The three major American airlines (American, United, and Delta) all have regional brands. These brands are actually operated by other airlines (ie: SkyWest). Air Canada has a similar regional brand called Air Canada Express.

Obviously, these flights are important for getting passengers to the airline's hubs. It also seems obvious that this type of flying is quite profitable because there are a number of regional airlines that are flying for these carriers. Why don't the big airlines just fly these routes themselves? Why have they all chosen the path of outsourcing?


This article breaks it down super nicely, and has most of the info you are looking for. The key quote from my reading of it is

The simple answer is that using regional airlines saves major airlines money compared to them operating a flight themselves. Where do the cost savings come from? For one, employees are paid significantly less.

There are also some serious union and historical reasons for the setup, regional airlines code sharing with majors is in some regards a way to skirt around union negotiations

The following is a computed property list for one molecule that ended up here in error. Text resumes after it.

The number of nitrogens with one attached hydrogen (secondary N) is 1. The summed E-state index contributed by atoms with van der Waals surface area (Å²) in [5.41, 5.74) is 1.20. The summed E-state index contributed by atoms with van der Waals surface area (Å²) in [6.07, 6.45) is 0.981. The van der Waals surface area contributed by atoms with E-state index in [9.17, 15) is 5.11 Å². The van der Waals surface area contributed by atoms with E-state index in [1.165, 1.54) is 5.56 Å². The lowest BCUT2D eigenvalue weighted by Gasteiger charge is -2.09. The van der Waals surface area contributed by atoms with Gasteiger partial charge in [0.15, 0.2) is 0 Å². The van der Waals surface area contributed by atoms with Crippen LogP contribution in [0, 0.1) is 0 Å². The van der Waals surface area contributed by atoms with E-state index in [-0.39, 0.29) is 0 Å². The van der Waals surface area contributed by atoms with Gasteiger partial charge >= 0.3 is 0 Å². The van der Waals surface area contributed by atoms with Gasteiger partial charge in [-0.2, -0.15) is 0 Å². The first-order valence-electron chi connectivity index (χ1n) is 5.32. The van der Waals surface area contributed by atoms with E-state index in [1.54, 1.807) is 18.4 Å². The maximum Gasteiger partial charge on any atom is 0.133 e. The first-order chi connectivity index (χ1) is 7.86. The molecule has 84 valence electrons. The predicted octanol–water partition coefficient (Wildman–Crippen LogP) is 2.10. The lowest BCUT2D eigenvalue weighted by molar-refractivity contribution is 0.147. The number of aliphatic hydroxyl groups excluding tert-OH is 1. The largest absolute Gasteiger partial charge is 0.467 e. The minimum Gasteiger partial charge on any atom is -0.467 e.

The first reason is that it would likely eliminate the cost advantage. Most major carriers have negotiated with their unions that flights with fewer than “X” number of seats will be operated by regional airlines. You can bet that if the regional airlines became part of the major airline (even if a separate division), the major carriers’ unions would be fighting for significantly better pay for those crews.


Historically another reason the major carriers have contracted out to regional carriers is because it allows them to share some risk. Keep in mind that historically airlines are ridiculously unprofitable (though that has changed recently). So leased planes were almost a liability rather than an asset, given that they were losing money with just about each flight.

Here is another interesting paper on the subject and good info here.

  • $\begingroup$ Sorry for this late response, but thanks for the answer. I never considered this angle. $\endgroup$ Jun 25 '19 at 20:27

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